2. Also, John, our height is “out of our hands”–more or less. But what and how we learn isn’t–and differences of opinion on both these issues can’t be smoothed over by getting a common ruler (in either sense of that word). We need both a deeper discussion of what it means to be “well-educated” and respect for the very strong possibility that our disagreements on this matter are not solvable by majority vote.

    Let’s keep the metaphors going, though, because they help us think this through. I think about how, if I had to, I’d “rank” my three children. I rank them all #1, but if required (as standardized tests do) to differentiate I couldn’t find a common ruler that would work. Any “test” I administered would be pre-disposed ahead of time to reward one and penalize the other. Three’s just no gtting around the act that I consider all three well-educated, with differences…..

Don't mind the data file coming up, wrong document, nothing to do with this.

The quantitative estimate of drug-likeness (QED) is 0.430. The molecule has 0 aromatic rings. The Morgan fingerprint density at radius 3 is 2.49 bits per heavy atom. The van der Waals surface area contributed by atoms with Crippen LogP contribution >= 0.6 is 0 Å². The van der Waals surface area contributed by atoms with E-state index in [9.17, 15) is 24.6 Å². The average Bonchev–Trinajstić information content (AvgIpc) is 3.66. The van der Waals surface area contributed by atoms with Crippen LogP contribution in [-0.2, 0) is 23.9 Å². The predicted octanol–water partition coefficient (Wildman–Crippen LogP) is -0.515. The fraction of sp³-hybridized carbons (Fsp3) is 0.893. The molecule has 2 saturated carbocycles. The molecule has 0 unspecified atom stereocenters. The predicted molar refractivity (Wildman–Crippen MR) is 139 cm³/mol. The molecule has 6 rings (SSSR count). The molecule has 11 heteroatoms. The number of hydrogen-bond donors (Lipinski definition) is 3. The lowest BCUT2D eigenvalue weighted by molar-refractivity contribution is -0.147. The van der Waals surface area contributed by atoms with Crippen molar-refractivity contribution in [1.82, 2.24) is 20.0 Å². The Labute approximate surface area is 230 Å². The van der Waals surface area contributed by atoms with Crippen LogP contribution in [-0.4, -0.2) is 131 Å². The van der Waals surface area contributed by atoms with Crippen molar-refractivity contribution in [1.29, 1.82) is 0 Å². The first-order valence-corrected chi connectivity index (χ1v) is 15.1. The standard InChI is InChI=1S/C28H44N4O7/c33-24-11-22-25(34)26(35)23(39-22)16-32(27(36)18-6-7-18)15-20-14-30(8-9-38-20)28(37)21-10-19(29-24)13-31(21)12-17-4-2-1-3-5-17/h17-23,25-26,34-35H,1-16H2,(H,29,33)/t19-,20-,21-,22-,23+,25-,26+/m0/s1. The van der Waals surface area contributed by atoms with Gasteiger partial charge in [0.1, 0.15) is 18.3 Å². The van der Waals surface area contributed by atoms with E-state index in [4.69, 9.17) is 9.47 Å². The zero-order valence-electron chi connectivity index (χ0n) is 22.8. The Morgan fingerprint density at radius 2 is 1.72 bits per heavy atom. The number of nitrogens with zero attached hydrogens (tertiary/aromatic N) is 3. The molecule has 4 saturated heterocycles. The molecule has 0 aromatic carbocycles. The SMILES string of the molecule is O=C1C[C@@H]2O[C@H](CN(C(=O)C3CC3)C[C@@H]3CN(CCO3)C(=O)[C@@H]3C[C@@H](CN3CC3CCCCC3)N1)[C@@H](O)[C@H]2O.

Best, Deb


  3. A big plus is looking at change rather that absolute levels.

    What would work best would be student-developed portfolios and occasional oral examinations.

    If we ever decide learning is really important, maybe we’ll actually seek solutions such as this – rather than always shooting everything down except for poorly considered fads and buzz words.


  4. Three strong responses from people I respect and probably agree with more than I disagree. I am not pushing for a national test, and I am worried about a rush to national standards. We need to debate what it means to be educated, and then worry about measuring.
    But students are going to be tested and measured, and they should be. That’s unavoidable. I happen to believe, with Don Hirsch, in a common core of knowledge and skills and values. Not trivial pursuit stuff, of course, but the core of a culture.


  5. You say that the growth model works especially well if the family doesn’t move to a new house. This is because every time you have to relocate the yardstick or other measuring device there’s a greater chance of measurement error.